Grendel Response 3

Grendel Response 3 - Jonathan Gold Dr Mary Mar November 4...

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Jonathan Gold November 4, 2005 Dr. Mary Mar Grendel Response 3 In the final chapters of Grendel , by John Gardner, chapter 8 opens with Hrothgar’s brother, Halga, being murdered, and Halga’s fourteen-year-old son, Hrothulf, coming to live at Hart. By this time, Hrothgar and Wealtheow have two sons of their own. Hrothulf, though polite, is grim and withdrawn. In a soliloquy in the yard, Hrothulf describes the unfair socioeconomic situation he sees in the Dane community. Hrothulf wishes the laboring class could view the aristocrats critically and see that the thanes’ riches depend on the peasants’ labor. In a soliloquy following, Wealtheow stands above the sleeping Hrothulf and marvels that such sadness can exist in one so young. Wealtheow knows that Hrothulf, though he shows kindness to her sons now, will come to resent them when they ascend to Hrothgar’s throne. A year passes, and Hrothulf becomes even more taciturn and remote. The only times he speaks are on his walks with Red Horse, a deaf and cranky old peasant who acts as his counselor and mentor. Hrothulf’s development in many ways parallels Grendel’s own. Grendel, like Hrothulf, is sad, lonely, and frustrated with the state of the world around him. Isolated and bitter, both characters try to find theories and systems that will fix or explain what they see as the essential problem in their respective worlds. Furthermore, Red Horse’s relationship with Hrothulf mirrors the dragon’s relationship with Grendel. Always a few steps ahead of their students, both Red Horse and the dragon enjoy disabusing their pupils of their idealistic notions. Grendel, for example, has a general feeling that the world is meaningless; the dragon responds that, yes, the world is meaningless and therefore there is no point in anything. Hrothulf feels that the government is unjust and violent; Red Horse responds that, yes, the government is unjust, but then again, all governments are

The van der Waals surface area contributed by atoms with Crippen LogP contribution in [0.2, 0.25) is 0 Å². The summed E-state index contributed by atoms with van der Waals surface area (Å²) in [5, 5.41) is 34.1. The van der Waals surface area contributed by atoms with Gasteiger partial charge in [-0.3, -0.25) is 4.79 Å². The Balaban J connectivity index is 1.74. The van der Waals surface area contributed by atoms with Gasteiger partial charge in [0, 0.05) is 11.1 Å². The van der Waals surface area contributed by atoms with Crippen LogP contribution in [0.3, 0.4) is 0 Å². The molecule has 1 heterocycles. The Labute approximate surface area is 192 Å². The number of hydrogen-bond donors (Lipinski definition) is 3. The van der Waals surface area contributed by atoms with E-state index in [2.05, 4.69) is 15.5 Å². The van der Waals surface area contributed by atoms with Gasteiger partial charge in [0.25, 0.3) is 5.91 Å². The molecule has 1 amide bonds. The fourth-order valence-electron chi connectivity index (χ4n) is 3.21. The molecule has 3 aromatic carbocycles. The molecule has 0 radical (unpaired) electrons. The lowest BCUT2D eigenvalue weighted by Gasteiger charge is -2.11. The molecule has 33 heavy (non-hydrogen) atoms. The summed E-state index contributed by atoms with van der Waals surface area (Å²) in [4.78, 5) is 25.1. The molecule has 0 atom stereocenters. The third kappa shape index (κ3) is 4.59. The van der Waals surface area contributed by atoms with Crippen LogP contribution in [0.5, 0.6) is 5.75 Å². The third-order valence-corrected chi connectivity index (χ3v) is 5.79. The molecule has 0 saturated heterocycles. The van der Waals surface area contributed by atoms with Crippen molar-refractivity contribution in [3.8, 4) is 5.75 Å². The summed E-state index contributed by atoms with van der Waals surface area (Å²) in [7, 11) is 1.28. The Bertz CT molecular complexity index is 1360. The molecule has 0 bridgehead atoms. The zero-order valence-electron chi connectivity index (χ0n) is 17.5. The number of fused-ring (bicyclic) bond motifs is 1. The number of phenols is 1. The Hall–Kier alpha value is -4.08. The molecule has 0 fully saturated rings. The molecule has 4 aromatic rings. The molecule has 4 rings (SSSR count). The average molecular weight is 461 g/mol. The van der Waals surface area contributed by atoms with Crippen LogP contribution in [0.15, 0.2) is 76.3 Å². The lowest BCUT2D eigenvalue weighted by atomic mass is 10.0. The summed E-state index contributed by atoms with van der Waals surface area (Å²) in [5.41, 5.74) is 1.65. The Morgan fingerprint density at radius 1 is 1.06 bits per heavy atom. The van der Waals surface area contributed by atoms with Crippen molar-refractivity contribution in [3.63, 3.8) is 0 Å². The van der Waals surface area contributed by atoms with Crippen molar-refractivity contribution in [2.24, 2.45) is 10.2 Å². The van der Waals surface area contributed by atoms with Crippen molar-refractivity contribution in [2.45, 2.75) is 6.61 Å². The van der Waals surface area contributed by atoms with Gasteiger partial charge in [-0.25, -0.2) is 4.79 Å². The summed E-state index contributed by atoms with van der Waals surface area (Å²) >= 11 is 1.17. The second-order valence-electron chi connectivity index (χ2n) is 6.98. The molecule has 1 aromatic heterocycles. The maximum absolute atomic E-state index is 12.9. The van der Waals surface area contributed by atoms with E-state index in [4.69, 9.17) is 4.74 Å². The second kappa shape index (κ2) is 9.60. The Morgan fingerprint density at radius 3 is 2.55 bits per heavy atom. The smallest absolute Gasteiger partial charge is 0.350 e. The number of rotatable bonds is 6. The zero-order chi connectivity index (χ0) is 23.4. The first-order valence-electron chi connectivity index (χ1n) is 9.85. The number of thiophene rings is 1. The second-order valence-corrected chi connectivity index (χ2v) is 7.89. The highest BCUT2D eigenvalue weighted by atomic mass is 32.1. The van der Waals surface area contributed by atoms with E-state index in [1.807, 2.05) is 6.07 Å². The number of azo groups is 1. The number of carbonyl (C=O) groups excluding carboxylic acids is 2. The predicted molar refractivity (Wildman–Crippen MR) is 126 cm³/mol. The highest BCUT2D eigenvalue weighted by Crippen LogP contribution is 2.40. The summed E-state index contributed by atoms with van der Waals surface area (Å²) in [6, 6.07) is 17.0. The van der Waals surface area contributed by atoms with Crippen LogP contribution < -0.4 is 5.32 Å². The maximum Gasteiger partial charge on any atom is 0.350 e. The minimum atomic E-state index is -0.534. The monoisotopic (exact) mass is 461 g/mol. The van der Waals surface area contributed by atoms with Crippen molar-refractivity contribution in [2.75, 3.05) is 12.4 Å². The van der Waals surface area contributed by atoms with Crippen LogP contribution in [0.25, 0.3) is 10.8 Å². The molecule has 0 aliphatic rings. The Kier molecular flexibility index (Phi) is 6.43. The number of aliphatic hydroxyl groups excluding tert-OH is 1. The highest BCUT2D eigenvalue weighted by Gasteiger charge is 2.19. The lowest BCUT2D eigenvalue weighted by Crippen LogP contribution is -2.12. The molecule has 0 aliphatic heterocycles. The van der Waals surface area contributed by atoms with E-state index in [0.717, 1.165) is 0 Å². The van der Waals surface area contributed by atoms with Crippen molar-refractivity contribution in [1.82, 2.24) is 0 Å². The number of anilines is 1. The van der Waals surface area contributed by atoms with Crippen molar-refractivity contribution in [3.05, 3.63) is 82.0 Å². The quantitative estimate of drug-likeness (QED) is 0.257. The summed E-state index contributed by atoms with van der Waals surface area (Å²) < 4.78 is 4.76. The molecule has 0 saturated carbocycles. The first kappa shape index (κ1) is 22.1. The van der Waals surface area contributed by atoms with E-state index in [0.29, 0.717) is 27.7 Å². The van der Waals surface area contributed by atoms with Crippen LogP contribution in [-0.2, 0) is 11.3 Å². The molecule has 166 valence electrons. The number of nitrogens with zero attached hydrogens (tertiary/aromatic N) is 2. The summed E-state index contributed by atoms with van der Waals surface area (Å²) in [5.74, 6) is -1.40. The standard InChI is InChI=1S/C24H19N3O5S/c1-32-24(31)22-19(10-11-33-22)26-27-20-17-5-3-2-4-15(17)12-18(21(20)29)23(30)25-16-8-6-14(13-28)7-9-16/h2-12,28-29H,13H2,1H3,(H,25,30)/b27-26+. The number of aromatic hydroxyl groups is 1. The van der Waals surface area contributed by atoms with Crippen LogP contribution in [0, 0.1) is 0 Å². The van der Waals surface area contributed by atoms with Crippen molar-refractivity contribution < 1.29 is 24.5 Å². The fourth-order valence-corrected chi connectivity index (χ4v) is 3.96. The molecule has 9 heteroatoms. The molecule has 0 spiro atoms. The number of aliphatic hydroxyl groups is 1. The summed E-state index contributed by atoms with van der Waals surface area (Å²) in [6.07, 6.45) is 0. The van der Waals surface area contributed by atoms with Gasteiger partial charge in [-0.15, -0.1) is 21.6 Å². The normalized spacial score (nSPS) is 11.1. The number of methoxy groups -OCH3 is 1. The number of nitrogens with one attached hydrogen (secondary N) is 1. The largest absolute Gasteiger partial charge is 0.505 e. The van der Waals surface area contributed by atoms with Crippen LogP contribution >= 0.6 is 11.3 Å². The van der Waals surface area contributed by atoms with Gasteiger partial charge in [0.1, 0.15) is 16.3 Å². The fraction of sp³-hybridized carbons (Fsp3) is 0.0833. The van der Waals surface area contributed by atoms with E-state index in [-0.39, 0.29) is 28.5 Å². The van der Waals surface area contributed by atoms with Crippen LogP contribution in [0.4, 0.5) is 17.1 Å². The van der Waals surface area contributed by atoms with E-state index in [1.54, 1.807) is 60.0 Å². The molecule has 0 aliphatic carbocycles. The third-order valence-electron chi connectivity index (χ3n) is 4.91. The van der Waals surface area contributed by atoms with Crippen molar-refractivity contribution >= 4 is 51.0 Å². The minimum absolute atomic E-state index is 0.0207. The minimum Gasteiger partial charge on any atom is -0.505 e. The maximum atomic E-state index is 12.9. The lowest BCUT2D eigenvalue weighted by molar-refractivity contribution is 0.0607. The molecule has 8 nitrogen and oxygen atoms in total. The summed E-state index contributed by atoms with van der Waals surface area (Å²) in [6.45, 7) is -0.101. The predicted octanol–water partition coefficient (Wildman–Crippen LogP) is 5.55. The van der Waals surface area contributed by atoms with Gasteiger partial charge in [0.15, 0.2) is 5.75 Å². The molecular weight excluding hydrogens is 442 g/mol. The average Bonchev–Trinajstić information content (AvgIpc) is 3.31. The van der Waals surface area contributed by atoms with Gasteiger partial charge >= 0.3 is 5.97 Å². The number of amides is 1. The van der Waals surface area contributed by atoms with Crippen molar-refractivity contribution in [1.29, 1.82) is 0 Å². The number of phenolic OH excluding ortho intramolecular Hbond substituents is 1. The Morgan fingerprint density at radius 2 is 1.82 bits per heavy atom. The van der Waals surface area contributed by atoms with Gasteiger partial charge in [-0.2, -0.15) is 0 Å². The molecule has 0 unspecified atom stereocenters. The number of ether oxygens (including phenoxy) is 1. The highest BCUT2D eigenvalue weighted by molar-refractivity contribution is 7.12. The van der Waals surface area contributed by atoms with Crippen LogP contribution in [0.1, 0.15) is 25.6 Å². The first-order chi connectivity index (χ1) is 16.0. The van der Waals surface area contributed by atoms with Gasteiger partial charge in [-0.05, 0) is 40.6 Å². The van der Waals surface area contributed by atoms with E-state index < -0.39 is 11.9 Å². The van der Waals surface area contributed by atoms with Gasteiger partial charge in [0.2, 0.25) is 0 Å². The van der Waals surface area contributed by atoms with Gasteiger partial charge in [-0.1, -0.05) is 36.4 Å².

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unjust, so there is no point in government at all. Just as the dragon opposes the senselessness of philosophical systems, Red Horse opposes the senselessness of political systems. Hrothgar knows that their will come a time when Hrothulf, despite his current outward kindness and lonely awkwardness, will rise against him. In addition to the threat that the resentful Hrothulf presents, there is the problem of Wealtheow’s brother, Hymod. Furthermore, Ingeld, the increasingly powerful king of the Heathobards, also poses a
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Grendel Response 3 - Jonathan Gold Dr Mary Mar November 4...

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